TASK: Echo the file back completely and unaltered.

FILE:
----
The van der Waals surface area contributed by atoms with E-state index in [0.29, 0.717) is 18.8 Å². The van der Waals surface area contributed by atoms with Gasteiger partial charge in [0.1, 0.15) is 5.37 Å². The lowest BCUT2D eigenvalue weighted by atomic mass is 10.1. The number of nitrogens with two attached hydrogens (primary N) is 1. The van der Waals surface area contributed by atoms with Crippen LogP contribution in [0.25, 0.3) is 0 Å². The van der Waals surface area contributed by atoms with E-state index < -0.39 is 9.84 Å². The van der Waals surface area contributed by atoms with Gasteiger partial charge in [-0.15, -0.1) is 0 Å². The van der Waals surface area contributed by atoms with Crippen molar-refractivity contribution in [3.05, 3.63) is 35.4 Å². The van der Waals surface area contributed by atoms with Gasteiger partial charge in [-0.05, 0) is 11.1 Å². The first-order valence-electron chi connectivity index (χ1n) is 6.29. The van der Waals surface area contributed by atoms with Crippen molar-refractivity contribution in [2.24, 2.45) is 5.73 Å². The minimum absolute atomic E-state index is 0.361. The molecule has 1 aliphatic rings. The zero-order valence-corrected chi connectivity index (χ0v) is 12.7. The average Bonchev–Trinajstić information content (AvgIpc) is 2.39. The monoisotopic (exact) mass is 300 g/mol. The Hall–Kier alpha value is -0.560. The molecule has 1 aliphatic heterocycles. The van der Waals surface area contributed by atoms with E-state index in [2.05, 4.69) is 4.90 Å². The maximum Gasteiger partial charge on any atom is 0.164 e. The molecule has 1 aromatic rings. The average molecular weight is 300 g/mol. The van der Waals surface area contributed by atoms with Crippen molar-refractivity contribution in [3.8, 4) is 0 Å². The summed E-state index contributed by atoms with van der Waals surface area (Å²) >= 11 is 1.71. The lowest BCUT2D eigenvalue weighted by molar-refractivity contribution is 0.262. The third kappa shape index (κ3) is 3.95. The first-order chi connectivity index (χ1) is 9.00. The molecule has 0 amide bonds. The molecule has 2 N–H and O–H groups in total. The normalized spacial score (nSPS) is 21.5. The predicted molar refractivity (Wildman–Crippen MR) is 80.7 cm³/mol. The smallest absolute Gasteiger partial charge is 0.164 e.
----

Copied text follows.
The van der Waals surface area contributed by atoms with E-state index in [0.29, 0.717) is 18.8 Å². The van der Waals surface area contributed by atoms with Gasteiger partial charge in [0.1, 0.15) is 5.37 Å². The lowest BCUT2D eigenvalue weighted by atomic mass is 10.1. The number of nitrogens with two attached hydrogens (primary N) is 1. The van der Waals surface area contributed by atoms with Crippen LogP contribution in [0.25, 0.3) is 0 Å². The van der Waals surface area contributed by atoms with E-state index < -0.39 is 9.84 Å². The van der Waals surface area contributed by atoms with Gasteiger partial charge in [-0.15, -0.1) is 0 Å². The van der Waals surface area contributed by atoms with Crippen molar-refractivity contribution in [3.05, 3.63) is 35.4 Å². The van der Waals surface area contributed by atoms with Gasteiger partial charge in [-0.05, 0) is 11.1 Å². The first-order valence-electron chi connectivity index (χ1n) is 6.29. The van der Waals surface area contributed by atoms with Crippen molar-refractivity contribution in [2.24, 2.45) is 5.73 Å². The minimum absolute atomic E-state index is 0.361. The molecule has 1 aliphatic rings. The zero-order valence-corrected chi connectivity index (χ0v) is 12.7. The average Bonchev–Trinajstić information content (AvgIpc) is 2.39. The monoisotopic (exact) mass is 300 g/mol. The Hall–Kier alpha value is -0.560. The molecule has 1 aliphatic heterocycles. The van der Waals surface area contributed by atoms with E-state index in [2.05, 4.69) is 4.90 Å². The maximum Gasteiger partial charge on any atom is 0.164 e. The molecule has 1 aromatic rings. The average molecular weight is 300 g/mol. The van der Waals surface area contributed by atoms with Crippen molar-refractivity contribution in [3.8, 4) is 0 Å². The summed E-state index contributed by atoms with van der Waals surface area (Å²) >= 11 is 1.71. The lowest BCUT2D eigenvalue weighted by molar-refractivity contribution is 0.262. The third kappa shape index (κ3) is 3.95. The first-order chi connectivity index (χ1) is 9.00. The molecule has 0 amide bonds. The molecule has 2 N–H and O–H groups in total. The normalized spacial score (nSPS) is 21.5. The predicted molar refractivity (Wildman–Crippen MR) is 80.7 cm³/mol. The smallest absolute Gasteiger partial charge is 0.164 e.